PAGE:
South Bend, Washington – There are still approximately 1,000 Pacific County residents without power this morning. The main line on Highway 103 has been restored and crews will work today to reconnect power to the 24 streets off Highway 103. Other small pockets of homes remain without power throughout the Long Beach Peninsula. The Pacific County PUD has several crews working hard to restore power as quickly as possible. Power is not likely to be restored to all areas of the Peninsula by tonight. PACE Senior Services is again offering a place to warm up and eat a hot lunch today until 5:00 p.m. for residents who remain without power. There is no charge but donations are appreciated. PACE Senior Services is located at 152 1st Avenue in Ilwaco. For questions please contact PACE directly at (360) 642-4300. The Peninsula Senior Center has opened a warming center which will remain open until 8:00 p.m. this evening. The Center is located at 21603 O Lane in Ocean Park. For questions please contact the Senior Center directly at (360) 665-3999. Residents needing oxygen tanks filled can make arrangements by calling Pacific County Fire District 1 station in Ocean Park (360) 665-4451 or the Long Beach Fire Station (360) 244-9041. While no hazardous weather events are currently forecast by the National Weather Service for the next seven days, residents are encouraged to be prepared for 72 hours. When driving at night, be particularly watchful for downed trees and power lines and debris on the road. Residents with life-threatening emergencies should continue to call 9-1-1.

Monday, November 23, 2009

PACE Senior Services Offering Lunch

South Bend, Washington – PACE Senior Services is offering a place to warm up and eat a hot lunch today until 5:00 p.m. for residents who remain without power. There is no charge but donations are appreciated. PACE Senior Services is located at 152 1st Avenue in Ilwaco. For questions please contact PACE directly at (360) 642-4300.

1,800 Remain Without Power in Pacific County

South Bend, Washington – Power outages continue for 1,800 residents in scattered areas on the Long Beach Peninsula. Areas of concentrated outages include: · Cranberry Road to 227th in Long Beach/Ocean Park · Vernon Avenue toward Joe Johns Road in north Ocean Park · Port of Peninsula Other outages remain in a handful of smaller areas throughout the Peninsula. The Pacific County PUD hopes to restore power to most residents by this evening. However, residents should be aware that if their power is not restored by 5:00 p.m. today, they will remain without power throughout the night. Organizations opening a warming/feeding center are encouraged to notify the Pacific County Emergency Management Agency. Residents needing oxygen tanks filled can make arrangements by calling Pacific County Fire District 1 station in Ocean Park (360) 665-4451 or the Long Beach Fire Station (360) 244-9041. While no hazardous weather events are currently forecast by the National Weather Service for the next seven days, residents are encouraged to be prepared for 72 hours. When driving at night, be particularly watchful for downed trees and power lines and debris on the road. Residents with life-threatening emergencies should continue to call 9-1-1.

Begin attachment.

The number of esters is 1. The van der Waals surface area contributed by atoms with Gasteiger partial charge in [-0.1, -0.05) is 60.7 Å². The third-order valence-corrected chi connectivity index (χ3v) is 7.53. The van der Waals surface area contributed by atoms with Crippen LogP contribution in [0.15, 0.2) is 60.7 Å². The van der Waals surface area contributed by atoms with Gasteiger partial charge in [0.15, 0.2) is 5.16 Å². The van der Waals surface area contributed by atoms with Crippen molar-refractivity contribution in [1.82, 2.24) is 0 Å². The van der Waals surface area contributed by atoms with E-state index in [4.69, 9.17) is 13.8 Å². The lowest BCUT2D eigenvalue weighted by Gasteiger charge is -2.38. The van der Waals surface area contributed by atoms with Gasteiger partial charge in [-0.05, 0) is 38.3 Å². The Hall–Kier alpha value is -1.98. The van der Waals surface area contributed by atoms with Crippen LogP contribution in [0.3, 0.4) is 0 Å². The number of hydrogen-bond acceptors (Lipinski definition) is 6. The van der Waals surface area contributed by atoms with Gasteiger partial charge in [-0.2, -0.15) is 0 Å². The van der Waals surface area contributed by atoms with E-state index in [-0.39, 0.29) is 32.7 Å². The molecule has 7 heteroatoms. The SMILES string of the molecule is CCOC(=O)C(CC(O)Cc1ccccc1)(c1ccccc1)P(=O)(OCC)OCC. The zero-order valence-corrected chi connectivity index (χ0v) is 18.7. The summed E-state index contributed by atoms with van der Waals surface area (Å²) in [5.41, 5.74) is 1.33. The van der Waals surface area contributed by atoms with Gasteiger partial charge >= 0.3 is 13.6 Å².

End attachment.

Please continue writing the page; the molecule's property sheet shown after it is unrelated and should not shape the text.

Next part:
Sunday, November 22, 2009

6,000 Residents Remain Without Power in Pacific County

South Bend, Washington – There are currently approximately 6,000 residents without power in Pacific County. Early Sunday morning strong west/northwest winds blew through the county knocking down trees, power poles, and power lines, leaving 11,000 residents without power. There was also damage to the Bonneville Power transmission facilities.

Power was restored to areas of Naselle, Chinook, Ilwaco and south Seaview at approximately 2:15 p.m. Sunday with restoration to portions of the City of Long Beach occurring at 3:40 p.m. Power may also be restored to some areas of Ocean Park by this evening.

Damage to power lines and poles along State Route 103 between north Long Beach and Ocean Park was substantial and repairs along this highway may take two to three days to complete. In particular extensive damage to the power lines and poles between 227th and 245th along Vernon Ave, may result in an extended repair time.

All repairs are contingent upon Bonneville Power repairs. Bonneville was able to restore one of two transmission lines today.

Residents can expect small individual power outages for up to two to three days as crews work on repairs and clean up. It is anticipated that 1,500 to 2,000 residents may be affected until repair work is complete.

Organizations opening a warming/feeding center are encouraged to notify the Pacific County Emergency Management Agency (PCEMA). Residents needing oxygen tanks filled can make arrangements by calling Pacific County Fire District 1 station in Ocean Park (360) 665-4451 or the Long Beach Fire Station (360) 244-9041.

While no hazardous weather events are currently forecast by the National Weather Service for the next seven days, residents are encouraged to be prepared for 72 hours. When driving at night, be particularly watchful for downed trees and power lines and debris on the road. Residents with life-threatening emergencies should continue to call 9-1-1.

11,000 Without Power in Pacific County